Silpa Bhirasri, the Father of Modern Art in Thailand
The story really begins with Soemprungsuk’s teacher, Silpa Bhirasri (1892-1962).
Bhirasri was born in Florence, Italy as Corrado Feroci. He studied at the Royal Art Academy of Florence and went on to teach there, serving as an instructor from 1914 to 1923. By the end of his tenure, he was invited by the Fine Arts Department of the Ministry of Palace Affairs in Thailand to teach Western sculpture.
He stayed under contract and became deeply connected to the country, founding a University of Fine Arts in 1943 — later known as Silpakorn University.
Feroci changed his name to Silpa Bhirasri after Italy’s surrender during World War II, and he even became a Thai national to avoid issues with the Japanese who occupied Thailand at the time.
His career in his adopted country continued, and his mark can be felt across Bangkok, where many of it’s best-known sculptures were designed and sculpted by Bhirasri, including:
He also left a legacy through his education, which brings us to one of his greatest pupils — Chavalit Soemprungsuk.
Getting to Know Chavalit Soemprungsuk
Soemprungsuk (1939-2020) was a painter, sculptor, and printmaker. Born in Thailand and working for much of his career in Amsterdam, he left a lasting legacy on his native country and the art world as a whole.
He studied under Bhasriri at Silpakorn University before moving to Amsterdam where he received classes at the Rijksakademie van Beeldende Kunsten (State Academy of Fine Arts). He soon became a government-sponsored artist in the Netherlands, the first and only Thai artist to have received this honour.
His work is stunning. Always evolving and introducing new perspectives, his oeuvre never stopped exploring. His realist work slowly changed into simple geometric experiments, colour fields, and other abstract styles.
But while much of his creative life took place in Amsterdam, he was never far from the hearts of the Thai people. In 2014, Thailand awarded him the position of National Artist (Fine Arts), its highest honour for an artist.
Near the end of his life, he donated more than 4,000 works of art to the Thai government. These works were displayed in Bangkok along with a full reconstruction of his Amsterdam studio. It was an intimate look into the life of an artist who’d given so much of himself to his work.
In 2019 and 2020, the 80+ Art Festival Thailand celebrated Soemprungsuk’s career, displaying his latest pieces across six locations. He visited the festival to a hero’s welcome, the capstone on a treasured career. But he soon fell ill with COVID-19, and he died on April 10th of that year in Amsterdam.
Throughout his career, Soemprungsuk’s work spanned a tremendous number of styles and mediums — from realist to abstract, from painting to digital printing. His command of visual language allows his work to speak to us with great force and sometimes with an intimate whisper.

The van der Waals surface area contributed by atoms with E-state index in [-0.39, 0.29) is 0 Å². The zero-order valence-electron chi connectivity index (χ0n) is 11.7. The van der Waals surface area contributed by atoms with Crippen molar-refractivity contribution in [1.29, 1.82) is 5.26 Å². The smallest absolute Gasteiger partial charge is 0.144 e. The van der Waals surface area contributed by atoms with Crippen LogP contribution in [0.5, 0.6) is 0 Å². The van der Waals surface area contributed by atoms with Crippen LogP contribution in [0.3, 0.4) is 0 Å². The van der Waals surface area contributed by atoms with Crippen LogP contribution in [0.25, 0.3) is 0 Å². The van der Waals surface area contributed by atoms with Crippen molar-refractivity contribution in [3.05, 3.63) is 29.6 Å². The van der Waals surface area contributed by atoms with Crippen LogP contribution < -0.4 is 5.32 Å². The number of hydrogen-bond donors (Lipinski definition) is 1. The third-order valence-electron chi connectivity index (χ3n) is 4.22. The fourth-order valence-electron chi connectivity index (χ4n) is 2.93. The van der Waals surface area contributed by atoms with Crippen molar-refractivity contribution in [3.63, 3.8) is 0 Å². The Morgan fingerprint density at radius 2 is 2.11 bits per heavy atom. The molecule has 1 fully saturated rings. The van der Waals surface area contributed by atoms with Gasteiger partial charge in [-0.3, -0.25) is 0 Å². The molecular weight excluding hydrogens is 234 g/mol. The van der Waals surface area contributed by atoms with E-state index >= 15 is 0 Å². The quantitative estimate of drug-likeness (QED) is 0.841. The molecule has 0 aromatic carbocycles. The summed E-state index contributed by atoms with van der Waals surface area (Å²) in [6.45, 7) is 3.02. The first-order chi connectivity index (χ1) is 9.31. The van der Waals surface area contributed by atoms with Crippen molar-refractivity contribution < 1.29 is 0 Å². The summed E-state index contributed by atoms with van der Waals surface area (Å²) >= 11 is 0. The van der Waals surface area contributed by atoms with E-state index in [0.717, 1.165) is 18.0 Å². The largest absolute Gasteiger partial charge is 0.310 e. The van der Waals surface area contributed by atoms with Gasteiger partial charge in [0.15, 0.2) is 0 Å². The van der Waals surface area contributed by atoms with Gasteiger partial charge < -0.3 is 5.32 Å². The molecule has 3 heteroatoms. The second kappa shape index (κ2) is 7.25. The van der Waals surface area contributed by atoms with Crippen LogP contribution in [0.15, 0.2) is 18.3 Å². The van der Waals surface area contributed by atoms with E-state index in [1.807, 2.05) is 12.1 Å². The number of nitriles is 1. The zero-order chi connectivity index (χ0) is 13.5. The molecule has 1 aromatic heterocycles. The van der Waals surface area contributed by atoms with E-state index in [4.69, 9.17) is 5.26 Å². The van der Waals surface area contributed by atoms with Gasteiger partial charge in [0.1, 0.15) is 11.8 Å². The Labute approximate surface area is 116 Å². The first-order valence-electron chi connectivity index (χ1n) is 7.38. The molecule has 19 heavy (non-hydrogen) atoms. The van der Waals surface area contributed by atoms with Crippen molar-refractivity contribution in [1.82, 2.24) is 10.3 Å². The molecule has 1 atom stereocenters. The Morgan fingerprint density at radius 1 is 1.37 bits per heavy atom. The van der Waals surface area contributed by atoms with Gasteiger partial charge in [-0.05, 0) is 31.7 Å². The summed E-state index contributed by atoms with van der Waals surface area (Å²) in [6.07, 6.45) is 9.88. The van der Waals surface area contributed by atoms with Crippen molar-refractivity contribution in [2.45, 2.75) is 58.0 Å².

Messages is a new exhibition showing the miraculous life’s work of master Chavalit Soemprungsuk who left an enduring impact on the landscape of Thai art.
Along with this incredible collection of art, he also left behind a great deal of written material that is invaluable for young artists and art lovers. Beginning in 2011, he began publishing his thoughts on art and life to his Facebook page.
In Messages, his work is displayed alongside this written material, providing a full view of Soemprungsuk as an artist and a human being, as a creator and a thinker.
Just as Silpa Bhisasri influenced the generation of artists after him, so does his student Soemprungsuk now influence ours.
This moving exhibition is a must-see event, allowing the visitor to walk through one of the greatest achievements in Thai art.
Curated by Nim Niyomsin, Messages focuses on Soemprungsuk's tireless pursuit of learning and developing. The combination of a full career retrospective with his personal writing gives us a profound lesson in the art of living as learning. It is fitting that it takes place at one of the great Thai art museums.
The exhibit appears at MOCA Bangkok. The exhibition will run from March 13th to April 27th 2021 (from Tuesday to Sunday 10:00 - 18:00). The opening was last Saturday, March 13th, 2021.
For information on location, visit here.
For information on how to reach the building, visit here.
I could not make it to the opening, so I attended on a weekday. The rooms were quiet, allowing me to take it all in silence. It was a transcendent experience. As a self-taught artist who has lived abroad for half my life, I sometimes feel disconnected from the Thai art scene, but witnessing the work of Soemprungsuk gave me insight into the art of Thailand as well as insight into one of the great artists of our time.
I was inspired to write a few words about the life and times of Soemprungsuk, accompanied by some of the images I took of the exhibition. And above all, I encourage anyone who can visit Messages.